LE BERNARDIN (October), 155 West 51st Street, New York, New York, (212) 554-1515, www.le-bernardin.com/: The recipient of three Michelin stars and more culinary honors than you can shake a fork at, if Le Bernardin - Eric Ripertyou appreciate the unmitigated joys of fine dining, Le Bernardin should most assuredly be at the very top your bucket list. Chef de Cuisine/co-owner Eric Ripert’s (pictured) French-inspired piscatorial fare is absolutely incomparable – there is simply no other word for it. And nothing quite measures up to his superlative pan-roasted Dover Sole. Adorned with crisp green olive rings & toasted almonds, the delicate filet is finished with a subtly seductive sherry wine emulsion that gently caresses the object of its affection. The award-winning wine list, curated by wine director Aldo Sohm in collaboration with Chef Ripert, is a thing of beauty; and desserts, under the watchful eye of Executive Chef Orlando Soto, are equally pleasing to both eye and palate. An extraordinary experience that is, indeed, worthy of a journey.

 POMOD’ORO PIZZA & ITALIAN RESTAURANT (May), 200 Chestnut Street, Downingtown, Pennsylvania, (610) 873-0405, www.pomodorodowningtown.com:  Pomod’oro is the younger sibling of Anthony’s Pizza & Italian Restaurant in Malvern. And, like its elder Pomodoro - Cannoli Cake2brother, Pomod’oro is a BYOB majoring in Italian comfort food that sports princely portions at downright paltry prices.  The interior is somewhat utilitarian – unadorned wooden tables, silverware wrapped in paper napkins, hardwood floors, bare windows – but don’t be misled. The dining rooms have a warmth all their own, especially when filled by the restaurant’s loyal and ever-growing clientele, which is most of the time. The menu runs the gamut, from appetizers, soups and salads, pizza, sandwiches, stromboli and calzones, through entrees and signature dishes: chicken or veal prepared Marsala, Piccata, Parmigiana or Cacciatora… But save room for dessert. All are homemade from the bakery located on the premises. My favorite? The incredible Cannoli Cake (pictured). Part creamy cannoli filling, part moist yellow cake, it is both irresistibly decadent and utterly delicious. BYOB.

 SCHAEFER’S CANAL HOUSE (August), 208 Bank Street, Chesapeake City, Maryland, (410) 885-7200, https://www.schaeferscanalhouse.com: Tucked away on the north side of the C&D Canal in the historic town of Chesapeake City, Maryland, Schaefer's Canal House - ExteriorSchaefer’s isn’t exactly a “destination” restaurant. However, should you find yourself traveling along the I-95 corridor between Philly & DC – especially in warmer weather – its considerable charms will surely beckon. And no matter where you happen to be seated, outdoor veranda or dining room, the view of the canal is truly spectacular. Given the restaurant’s strategic waterside location, it’s no surprise that seafood is the name of the game. Start with the incomparably tender Traditional Calamari, for example, and I guarantee you will not be disappointed. From there, you can move on to entrées such as Jambalaya, Grilled Salmon, Parmesan-Crusted Mahi Mahi, or lighter fare like Fish Tacos or Crab Melt. An especially pleasant spot for lunch during the summer months.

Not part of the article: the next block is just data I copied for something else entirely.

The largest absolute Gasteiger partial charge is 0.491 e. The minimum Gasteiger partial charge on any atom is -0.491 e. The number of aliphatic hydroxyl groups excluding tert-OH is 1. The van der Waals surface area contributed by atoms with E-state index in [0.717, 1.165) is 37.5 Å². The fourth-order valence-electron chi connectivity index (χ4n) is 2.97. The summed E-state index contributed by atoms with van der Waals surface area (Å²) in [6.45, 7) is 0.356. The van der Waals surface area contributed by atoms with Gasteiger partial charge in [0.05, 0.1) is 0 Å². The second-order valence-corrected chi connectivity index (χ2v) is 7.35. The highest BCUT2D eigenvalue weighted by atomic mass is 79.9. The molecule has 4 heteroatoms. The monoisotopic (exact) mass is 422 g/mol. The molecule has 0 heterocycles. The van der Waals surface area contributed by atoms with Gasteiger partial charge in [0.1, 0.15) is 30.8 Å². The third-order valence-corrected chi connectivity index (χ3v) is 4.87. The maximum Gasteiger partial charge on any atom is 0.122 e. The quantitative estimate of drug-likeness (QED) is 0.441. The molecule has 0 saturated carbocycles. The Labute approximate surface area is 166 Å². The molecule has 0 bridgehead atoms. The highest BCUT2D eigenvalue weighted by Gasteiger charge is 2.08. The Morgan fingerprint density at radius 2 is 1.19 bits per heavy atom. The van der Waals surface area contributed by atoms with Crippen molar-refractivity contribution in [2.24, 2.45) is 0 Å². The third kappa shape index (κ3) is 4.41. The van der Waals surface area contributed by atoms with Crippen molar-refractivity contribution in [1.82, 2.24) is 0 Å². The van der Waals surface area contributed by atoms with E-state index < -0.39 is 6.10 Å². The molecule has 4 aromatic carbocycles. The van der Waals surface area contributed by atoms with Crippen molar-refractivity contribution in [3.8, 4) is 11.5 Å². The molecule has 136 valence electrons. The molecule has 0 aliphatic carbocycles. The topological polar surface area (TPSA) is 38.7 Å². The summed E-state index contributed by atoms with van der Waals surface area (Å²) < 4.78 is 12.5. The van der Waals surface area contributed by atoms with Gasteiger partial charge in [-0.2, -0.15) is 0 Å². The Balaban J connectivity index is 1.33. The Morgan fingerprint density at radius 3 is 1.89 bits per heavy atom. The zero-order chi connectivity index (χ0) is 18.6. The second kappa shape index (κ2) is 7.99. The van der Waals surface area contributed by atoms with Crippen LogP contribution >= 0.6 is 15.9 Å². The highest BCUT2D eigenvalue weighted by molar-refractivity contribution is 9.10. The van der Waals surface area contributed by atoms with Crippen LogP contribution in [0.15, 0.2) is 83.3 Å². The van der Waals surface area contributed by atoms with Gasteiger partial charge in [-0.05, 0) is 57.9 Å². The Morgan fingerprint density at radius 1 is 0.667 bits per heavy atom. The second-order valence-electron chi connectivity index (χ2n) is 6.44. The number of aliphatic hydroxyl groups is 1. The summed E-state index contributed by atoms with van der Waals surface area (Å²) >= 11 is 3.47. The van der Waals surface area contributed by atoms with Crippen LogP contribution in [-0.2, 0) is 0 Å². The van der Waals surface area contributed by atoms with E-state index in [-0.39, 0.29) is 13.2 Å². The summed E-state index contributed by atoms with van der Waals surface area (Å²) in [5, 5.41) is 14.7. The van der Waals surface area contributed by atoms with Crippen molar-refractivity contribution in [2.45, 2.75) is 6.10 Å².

THE AMERICAN BAR (February), Savoy Hotel, The Strand, London, https://www.thesavoylondon.com/restaurant/american-bar: American Bar - Cheese BoardWhen in London, nothing beats a visit to the Savoy’s world-famous American Bar – one of the most iconic cocktail bars in the world. It has been named “World’s Best Bar at Tales of the Cocktail Spirited Awards 2018 and World’s 50 Best Bars in 2017. Most recently, it was named one of “The World’s 44 Best Hotel Bars” by the Forbes Travel Guide. Luncheon offerings – such as Grilled Dry-Aged USDA Beef Burger, Texas Fried Chicken Strips, and Vegan Reuben Sandwich – feature uniquely British flourishes on All-American Favorites. The American is also a great spot for a late-night snack following an evening at the theater. Gastronomic possibilities include Oysters, Caviar, Coffee & Cupcake, and a New York Deli Platter. We finally settled on the Artisan Cheese Board (pictured), which proved to be an excellent choice.